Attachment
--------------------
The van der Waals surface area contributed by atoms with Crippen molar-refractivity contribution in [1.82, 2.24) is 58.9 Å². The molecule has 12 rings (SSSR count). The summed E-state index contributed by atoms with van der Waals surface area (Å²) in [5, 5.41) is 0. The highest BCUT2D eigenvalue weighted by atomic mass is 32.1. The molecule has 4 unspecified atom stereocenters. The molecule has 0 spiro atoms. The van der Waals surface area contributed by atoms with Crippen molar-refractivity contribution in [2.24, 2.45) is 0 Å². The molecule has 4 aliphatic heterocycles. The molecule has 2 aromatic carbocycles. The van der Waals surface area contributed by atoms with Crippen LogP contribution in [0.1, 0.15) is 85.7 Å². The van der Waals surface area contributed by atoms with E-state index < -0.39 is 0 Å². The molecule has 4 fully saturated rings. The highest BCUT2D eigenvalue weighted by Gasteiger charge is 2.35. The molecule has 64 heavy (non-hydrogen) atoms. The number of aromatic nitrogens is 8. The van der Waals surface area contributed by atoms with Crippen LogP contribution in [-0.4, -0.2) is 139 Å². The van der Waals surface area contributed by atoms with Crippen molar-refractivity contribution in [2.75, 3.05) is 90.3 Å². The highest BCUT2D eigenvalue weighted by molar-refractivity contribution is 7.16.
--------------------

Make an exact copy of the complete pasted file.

The van der Waals surface area contributed by atoms with Crippen molar-refractivity contribution in [1.82, 2.24) is 58.9 Å². The molecule has 12 rings (SSSR count). The summed E-state index contributed by atoms with van der Waals surface area (Å²) in [5, 5.41) is 0. The highest BCUT2D eigenvalue weighted by atomic mass is 32.1. The molecule has 4 unspecified atom stereocenters. The molecule has 0 spiro atoms. The van der Waals surface area contributed by atoms with Crippen molar-refractivity contribution in [2.24, 2.45) is 0 Å². The molecule has 4 aliphatic heterocycles. The molecule has 2 aromatic carbocycles. The van der Waals surface area contributed by atoms with Crippen LogP contribution in [0.1, 0.15) is 85.7 Å². The van der Waals surface area contributed by atoms with E-state index < -0.39 is 0 Å². The molecule has 4 fully saturated rings. The highest BCUT2D eigenvalue weighted by Gasteiger charge is 2.35. The molecule has 64 heavy (non-hydrogen) atoms. The number of aromatic nitrogens is 8. The van der Waals surface area contributed by atoms with Crippen LogP contribution in [-0.4, -0.2) is 139 Å². The van der Waals surface area contributed by atoms with Crippen molar-refractivity contribution in [2.75, 3.05) is 90.3 Å². The highest BCUT2D eigenvalue weighted by molar-refractivity contribution is 7.16.